After striking Oscar gold with 2007’s No Country For Old Men, you have to give it to directors Ethan and Joel Coen for gamely facing the task of coming up with a worthy predecessor. And what better way to do it than to veer in a completely different direction?
A smart move on the part of the Coen brothers, for how can anyone possibly draw comparisons between No Country For Old Men and this year’s Burn After Reading?
A CD winds up in the hands of Chad (Brad Pitt) and Linda (Frances McDormand), two gym employees who perceive it to contain confidential information about CIA analyst Osbourne Cox (John Malkovich) and set out to blackmail him. Cox, a foul-mouthed alcoholic, has other things to worry about. His wife, played by Tilda Swinton, is planning to file for divorce and is involved in a secret affair with Treasury agent Harry (George Clooney), who is also dating Linda. Chaos and confusion ensue, and misunderstanding after misunderstanding occurs as a result of the presumably valuable CD.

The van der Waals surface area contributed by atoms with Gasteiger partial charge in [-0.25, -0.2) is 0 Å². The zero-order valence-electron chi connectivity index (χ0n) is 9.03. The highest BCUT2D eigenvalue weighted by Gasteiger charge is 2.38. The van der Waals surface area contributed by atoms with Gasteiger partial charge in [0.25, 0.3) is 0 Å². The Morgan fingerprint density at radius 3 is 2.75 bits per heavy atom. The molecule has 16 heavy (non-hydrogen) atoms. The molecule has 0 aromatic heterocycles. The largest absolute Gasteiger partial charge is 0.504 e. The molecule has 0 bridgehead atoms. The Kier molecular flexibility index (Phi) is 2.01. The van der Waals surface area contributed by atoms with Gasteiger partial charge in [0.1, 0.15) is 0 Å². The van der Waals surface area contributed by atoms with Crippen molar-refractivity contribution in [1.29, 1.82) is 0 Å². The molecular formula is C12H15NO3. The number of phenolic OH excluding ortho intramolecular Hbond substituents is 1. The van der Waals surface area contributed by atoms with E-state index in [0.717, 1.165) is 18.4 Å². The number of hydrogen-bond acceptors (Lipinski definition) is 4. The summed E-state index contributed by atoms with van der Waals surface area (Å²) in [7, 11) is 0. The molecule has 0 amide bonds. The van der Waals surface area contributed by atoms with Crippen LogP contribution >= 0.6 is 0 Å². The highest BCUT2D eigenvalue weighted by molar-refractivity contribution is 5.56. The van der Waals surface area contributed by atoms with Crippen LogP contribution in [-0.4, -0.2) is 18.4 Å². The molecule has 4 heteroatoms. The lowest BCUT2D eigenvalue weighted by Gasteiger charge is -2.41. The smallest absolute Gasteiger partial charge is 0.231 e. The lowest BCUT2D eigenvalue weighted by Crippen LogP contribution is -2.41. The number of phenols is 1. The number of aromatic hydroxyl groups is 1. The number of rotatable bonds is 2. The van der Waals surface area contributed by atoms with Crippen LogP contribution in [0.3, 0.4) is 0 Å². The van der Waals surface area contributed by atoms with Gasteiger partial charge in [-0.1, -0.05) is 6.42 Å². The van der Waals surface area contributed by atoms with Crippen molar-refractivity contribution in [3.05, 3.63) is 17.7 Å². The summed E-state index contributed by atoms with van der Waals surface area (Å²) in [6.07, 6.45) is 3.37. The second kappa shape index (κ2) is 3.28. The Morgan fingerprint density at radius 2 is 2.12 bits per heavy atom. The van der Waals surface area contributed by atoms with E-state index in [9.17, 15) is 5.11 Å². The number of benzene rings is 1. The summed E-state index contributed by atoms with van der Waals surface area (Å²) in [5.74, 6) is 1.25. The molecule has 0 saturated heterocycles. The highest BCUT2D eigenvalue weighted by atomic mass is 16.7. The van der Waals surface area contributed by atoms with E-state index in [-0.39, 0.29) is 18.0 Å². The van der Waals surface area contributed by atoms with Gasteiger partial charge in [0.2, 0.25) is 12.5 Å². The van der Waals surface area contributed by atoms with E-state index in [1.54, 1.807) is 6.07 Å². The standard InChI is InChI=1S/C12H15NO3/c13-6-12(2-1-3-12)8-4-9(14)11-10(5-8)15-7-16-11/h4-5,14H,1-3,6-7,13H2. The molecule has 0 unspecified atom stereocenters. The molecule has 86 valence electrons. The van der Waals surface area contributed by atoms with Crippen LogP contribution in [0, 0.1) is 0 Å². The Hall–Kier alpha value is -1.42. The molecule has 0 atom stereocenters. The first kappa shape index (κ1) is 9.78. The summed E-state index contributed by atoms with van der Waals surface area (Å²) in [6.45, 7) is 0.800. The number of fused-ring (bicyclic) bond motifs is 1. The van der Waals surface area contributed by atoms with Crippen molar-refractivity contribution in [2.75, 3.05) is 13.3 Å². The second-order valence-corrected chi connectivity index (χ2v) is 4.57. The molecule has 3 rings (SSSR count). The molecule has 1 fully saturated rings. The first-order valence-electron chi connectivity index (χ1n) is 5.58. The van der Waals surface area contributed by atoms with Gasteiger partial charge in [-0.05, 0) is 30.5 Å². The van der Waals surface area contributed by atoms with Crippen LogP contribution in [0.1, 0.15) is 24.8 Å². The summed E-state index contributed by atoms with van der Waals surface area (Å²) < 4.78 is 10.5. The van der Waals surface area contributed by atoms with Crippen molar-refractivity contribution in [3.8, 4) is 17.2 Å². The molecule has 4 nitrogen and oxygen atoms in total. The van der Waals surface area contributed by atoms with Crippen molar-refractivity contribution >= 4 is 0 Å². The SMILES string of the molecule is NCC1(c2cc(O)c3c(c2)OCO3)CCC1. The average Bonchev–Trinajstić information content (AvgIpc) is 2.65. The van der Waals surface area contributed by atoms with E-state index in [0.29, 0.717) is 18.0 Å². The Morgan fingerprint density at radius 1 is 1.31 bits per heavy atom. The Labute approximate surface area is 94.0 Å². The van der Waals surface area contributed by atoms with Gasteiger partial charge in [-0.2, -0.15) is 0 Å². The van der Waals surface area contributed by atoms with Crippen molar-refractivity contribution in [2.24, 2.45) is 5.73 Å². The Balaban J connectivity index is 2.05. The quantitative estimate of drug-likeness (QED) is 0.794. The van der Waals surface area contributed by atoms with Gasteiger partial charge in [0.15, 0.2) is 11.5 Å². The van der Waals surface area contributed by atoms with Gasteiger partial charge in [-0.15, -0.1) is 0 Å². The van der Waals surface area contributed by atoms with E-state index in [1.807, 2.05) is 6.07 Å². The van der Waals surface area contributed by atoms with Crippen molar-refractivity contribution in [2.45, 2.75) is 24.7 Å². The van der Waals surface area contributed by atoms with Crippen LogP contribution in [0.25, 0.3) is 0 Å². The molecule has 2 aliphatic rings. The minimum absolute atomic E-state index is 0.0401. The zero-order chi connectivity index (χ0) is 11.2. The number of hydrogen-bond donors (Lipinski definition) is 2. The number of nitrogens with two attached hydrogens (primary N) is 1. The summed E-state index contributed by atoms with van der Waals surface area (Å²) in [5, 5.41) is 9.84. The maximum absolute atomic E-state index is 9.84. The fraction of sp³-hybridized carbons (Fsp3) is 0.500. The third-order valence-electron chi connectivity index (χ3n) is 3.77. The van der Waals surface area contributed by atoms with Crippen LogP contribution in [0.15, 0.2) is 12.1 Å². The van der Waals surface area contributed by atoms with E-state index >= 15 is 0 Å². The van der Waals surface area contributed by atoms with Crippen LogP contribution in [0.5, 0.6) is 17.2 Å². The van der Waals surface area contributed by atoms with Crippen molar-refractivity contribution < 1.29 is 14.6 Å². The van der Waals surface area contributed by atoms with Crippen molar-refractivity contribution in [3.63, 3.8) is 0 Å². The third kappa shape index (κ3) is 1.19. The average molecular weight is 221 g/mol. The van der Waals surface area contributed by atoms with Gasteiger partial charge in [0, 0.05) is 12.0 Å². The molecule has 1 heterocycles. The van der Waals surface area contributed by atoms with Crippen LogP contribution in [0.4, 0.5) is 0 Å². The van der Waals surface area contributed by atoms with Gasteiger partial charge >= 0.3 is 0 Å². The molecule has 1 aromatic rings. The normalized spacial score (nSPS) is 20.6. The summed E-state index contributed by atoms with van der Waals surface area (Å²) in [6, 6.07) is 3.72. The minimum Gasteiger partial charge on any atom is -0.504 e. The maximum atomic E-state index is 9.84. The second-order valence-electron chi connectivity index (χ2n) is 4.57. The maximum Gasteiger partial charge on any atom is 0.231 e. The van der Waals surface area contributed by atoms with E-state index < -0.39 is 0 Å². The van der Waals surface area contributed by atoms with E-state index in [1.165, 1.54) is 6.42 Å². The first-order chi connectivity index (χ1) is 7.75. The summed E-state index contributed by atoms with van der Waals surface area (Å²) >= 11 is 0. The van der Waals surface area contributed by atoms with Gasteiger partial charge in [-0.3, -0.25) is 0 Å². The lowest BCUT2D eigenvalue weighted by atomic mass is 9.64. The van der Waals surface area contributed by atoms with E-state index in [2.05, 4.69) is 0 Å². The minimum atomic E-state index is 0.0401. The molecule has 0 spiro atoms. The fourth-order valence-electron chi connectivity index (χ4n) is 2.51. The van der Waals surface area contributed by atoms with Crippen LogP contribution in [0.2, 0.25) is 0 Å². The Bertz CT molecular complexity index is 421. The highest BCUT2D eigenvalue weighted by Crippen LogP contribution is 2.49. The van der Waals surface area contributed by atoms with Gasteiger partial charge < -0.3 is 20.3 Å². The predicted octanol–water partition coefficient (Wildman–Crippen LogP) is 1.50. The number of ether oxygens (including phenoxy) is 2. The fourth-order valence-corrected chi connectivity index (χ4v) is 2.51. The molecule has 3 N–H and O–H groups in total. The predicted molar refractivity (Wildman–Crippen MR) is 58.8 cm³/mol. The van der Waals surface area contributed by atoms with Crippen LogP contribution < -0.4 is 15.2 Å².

The finest point of Burn After Reading is its ensemble of kooky characters, each with his or her personal vices and ambition. The A-list cast prove themselves with strong performances, and Pitt steals the show with his stunning portrait of an airhead.
The plot is wildly unpredictable and the humour, fiendish. In true Coen brothers fashion, this is a black comedy that satirises the power struggles for wealth, security and beauty, using characters each driven by a different motive.
Burn After Reading will be easy to watch but difficult to appreciate if you miss the point and write this off as a harebrained mess of a movie. While it is not a perfect film, it succeeds in presenting an exaggerated outcome of our human imperfections and the things we do to hide them.